Joseph Federico of NJ Works at NJ Micro Electronic Testing, Inc.
Joseph Federico of NJ started his career in the 1970s. Joseph joined NJ Micro Electronic Testing, Inc. of Clifton, NJ in 1978 and has worked up to the position of Vice President and Director of Operations, his current role in the company. His involvement in the development of the military and aerospace reliability department helped in the growth of the company reorganizations NJMET as a reliable Electronic Testing Laboratory worldwide.
Joseph Federico of NJ also believes strongly in supporting his local community, giving back, and improving the lives of others. He engages in many charitable causes in his personal life and has encouraged his company NJMET to participate in several philanthropic causes throughout New Jersey. Most recently, NJMET completed a Holiday Toy Drive for Oasis: a Haven for Women and Children in Paterson, NJ.
In a professional capacity, Joseph Federico of NJ helped NJMET earn the title of United States Small Business Administration Region II Subcontractor of the Year and gain the Israeli ODEM Award.
Electronic Products and Technology, ept.ca, one of Canada’s Leading Electronics websites published two articles that outline the risks of buying and using counterfeit components. The articles are Why Buy Authentic? The Case Against Counterfeit Products and Protecting Yourself from Counterfeit and Gray Market Components.
In addition to the practices and precautions mentioned in the articles, it is strongly recommended that any components that are purchased without an authentic manufacturers C of C Certificate of compliance should undergo Fraudulent/Counterfeit Electronic Parts: Avoidance, Detection, Mitigation testing in accordance with SAE Aerospace standard AS6081.
I recently read an interesting article from BGR.com on consumer electronics purchases – and how consumers may be overly confident in their ability to spot counterfeit electronic equipment. The article quotes a study from Canon USA.
I found it interesting that the survey revealed that consumers trust their instincts, but seem to lack the understanding of the possible safety risks and the true long-term costs of counterfeit consumer electronics. What was even more compelling based on the survey was that consumers seem overconfident in their ability to spot a fake, and as a result, are at risk of possible harm.
Interesting enough this recent survey by Canon reveals:
• In 2013, 12 percent of the U.S. consumers surveyed knowingly bought fake consumer electronics, while 18 percent bought them unknowingly.
• 40 percent of U.S. consumers surveyed were unaware that counterfeit consumer electronics may harm them.
• 45 percent believed that counterfeit consumer electronics do the job just as well as genuine consumer electronics
I strongly recommend that any consumer be cautious of buying an electronic product at “an affordable price” and to be leery of purchasing a product without an authentic manufacturer’s certificate of warranty/compliance or an authorized distributor’s certificate of the same. In addition, it would be a wise idea to investigate the product’s model number and serial numbers. It would be helpful to alert the manufacturer if you believe that the product you purchased is counterfeit.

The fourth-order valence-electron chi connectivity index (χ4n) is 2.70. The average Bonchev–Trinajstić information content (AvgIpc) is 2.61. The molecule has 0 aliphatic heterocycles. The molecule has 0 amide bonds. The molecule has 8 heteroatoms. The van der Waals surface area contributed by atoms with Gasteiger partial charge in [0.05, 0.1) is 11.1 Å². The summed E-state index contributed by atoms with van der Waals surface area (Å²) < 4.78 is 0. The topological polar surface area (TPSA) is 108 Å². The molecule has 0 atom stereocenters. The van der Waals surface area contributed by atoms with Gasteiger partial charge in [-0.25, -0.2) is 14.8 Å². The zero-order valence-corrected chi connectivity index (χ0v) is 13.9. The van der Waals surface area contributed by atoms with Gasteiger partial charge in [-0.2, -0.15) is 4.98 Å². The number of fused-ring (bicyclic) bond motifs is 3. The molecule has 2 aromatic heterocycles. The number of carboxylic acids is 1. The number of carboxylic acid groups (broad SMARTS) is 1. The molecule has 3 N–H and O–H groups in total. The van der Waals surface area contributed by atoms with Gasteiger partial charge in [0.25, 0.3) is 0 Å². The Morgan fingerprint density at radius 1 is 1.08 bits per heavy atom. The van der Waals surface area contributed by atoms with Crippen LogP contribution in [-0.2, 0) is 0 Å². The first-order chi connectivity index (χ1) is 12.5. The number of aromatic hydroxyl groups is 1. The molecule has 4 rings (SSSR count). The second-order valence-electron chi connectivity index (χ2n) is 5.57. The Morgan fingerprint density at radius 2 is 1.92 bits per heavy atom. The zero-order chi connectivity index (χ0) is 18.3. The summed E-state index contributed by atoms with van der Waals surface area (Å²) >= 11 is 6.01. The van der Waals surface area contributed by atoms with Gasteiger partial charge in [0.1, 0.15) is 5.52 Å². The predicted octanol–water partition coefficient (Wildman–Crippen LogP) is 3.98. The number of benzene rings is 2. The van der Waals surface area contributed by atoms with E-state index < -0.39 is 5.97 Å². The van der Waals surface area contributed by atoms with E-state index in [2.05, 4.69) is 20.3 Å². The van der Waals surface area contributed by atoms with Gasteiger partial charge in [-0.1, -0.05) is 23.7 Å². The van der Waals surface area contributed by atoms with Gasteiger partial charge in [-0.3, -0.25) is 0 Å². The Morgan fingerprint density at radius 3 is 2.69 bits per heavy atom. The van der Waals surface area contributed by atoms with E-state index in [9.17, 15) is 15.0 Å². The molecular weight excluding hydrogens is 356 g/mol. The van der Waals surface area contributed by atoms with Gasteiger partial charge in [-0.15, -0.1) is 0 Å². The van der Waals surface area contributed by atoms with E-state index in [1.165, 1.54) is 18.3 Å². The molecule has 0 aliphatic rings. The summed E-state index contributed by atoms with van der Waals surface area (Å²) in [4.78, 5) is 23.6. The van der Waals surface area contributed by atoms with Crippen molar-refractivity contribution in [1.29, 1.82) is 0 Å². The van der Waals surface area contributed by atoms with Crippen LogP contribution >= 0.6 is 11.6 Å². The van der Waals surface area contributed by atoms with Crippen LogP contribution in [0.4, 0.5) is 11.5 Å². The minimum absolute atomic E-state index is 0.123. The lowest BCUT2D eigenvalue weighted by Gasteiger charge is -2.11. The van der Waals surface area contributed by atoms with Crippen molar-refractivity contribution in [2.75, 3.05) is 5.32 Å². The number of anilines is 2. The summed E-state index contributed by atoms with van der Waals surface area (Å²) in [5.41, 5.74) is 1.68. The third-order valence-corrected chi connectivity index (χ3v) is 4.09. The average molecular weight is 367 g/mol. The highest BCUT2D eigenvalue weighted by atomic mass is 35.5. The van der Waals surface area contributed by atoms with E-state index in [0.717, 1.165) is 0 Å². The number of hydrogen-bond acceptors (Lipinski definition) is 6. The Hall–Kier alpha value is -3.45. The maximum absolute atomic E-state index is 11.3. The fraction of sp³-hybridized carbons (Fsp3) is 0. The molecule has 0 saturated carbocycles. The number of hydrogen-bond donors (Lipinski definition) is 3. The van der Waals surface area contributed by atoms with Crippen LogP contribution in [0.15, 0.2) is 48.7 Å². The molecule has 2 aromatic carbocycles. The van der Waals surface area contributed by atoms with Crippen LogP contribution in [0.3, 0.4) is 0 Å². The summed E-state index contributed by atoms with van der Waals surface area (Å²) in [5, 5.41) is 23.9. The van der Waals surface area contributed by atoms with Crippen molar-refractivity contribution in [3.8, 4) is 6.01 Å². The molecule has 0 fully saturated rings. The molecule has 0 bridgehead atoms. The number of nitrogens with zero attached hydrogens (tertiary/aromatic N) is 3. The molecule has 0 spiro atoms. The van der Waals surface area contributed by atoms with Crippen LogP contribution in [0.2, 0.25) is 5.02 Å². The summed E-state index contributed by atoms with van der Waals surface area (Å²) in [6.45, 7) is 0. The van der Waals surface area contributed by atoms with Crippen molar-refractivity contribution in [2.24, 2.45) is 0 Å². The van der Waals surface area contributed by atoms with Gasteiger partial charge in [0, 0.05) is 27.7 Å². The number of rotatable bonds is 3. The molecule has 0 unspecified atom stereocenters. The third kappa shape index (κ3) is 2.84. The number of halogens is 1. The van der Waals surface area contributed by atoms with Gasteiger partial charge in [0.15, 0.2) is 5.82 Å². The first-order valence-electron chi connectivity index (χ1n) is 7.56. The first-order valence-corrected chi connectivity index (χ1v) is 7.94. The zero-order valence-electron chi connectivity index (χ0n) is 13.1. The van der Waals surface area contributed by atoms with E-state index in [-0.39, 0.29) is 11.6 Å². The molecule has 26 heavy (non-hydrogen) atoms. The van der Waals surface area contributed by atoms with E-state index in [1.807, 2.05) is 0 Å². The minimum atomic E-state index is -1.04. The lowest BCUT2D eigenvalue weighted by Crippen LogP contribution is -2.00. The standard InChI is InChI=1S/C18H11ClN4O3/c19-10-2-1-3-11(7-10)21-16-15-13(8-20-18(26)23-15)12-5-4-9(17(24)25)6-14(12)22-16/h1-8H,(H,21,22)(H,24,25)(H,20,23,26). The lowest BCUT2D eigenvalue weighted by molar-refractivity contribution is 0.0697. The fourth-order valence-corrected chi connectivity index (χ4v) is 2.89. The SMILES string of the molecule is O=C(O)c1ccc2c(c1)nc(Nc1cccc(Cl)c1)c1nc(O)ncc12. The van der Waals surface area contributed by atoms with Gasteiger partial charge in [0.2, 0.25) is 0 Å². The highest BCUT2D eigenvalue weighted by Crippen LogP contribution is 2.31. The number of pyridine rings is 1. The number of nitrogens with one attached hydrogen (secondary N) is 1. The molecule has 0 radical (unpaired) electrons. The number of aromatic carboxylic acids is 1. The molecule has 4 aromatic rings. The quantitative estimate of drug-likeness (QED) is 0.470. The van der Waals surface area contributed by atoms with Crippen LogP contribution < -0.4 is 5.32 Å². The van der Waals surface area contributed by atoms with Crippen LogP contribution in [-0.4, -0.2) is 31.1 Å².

Checking for the certificate of warranty/compliance and checking model numbers and serial numbers has proven very helpful in the electronic component testing industry in containing the counterfeit electronics epidemic.
A recently posted article from a UK newsletter warns of the potential dangers of counterfeit electronic parts in IT products. You can read the article here.
This is a very good article in educating the buyer on what they have to do to protect themselves from purchasing counterfeit goods.
While Probrand has developed a good five point checklist for businesses to ensure they aren’t caught up buying counterfeit goods, our company has been successful registering the warranty and checking the product’s designated serial number which can be used to track the authenticity with the manufacturer.
Registering the product and checking the serial number are great communication tools to alert the manufacturer whether there is a non-authentic product out on the market.
An article in the International Herald Tribune (Police seize counterfeit HP products) earlier this month described a police raid in Lahore that netted over 36000 counterfeit components as well as counterfeit HP ink and toner cartridges. Hewlett-Packard provided the intelligence information to the local authorities who carried out the raid. HP’s efforts remind those of us in the component testing industry that counterfeit components affect consumer products as well as aerospace and defense programs.
Many types of counterfeit inspection tests developed for the defense and aerospace industries can be adapted to the consumer products industries. Risk mitigation analyses like visual and dimensional inspection, marking permanency tests, as well as electrical and xray testing where appropriate will help uncover suspect components.
Our experience has shown that counterfeit components are manufactured all over the world, and it is often hard to tell the country of origin of a part. Efforts to contain the epidemic of counterfeit parts must continue throughout the world to insure that consumers and governments get the high quality authentic parts that they are paying for.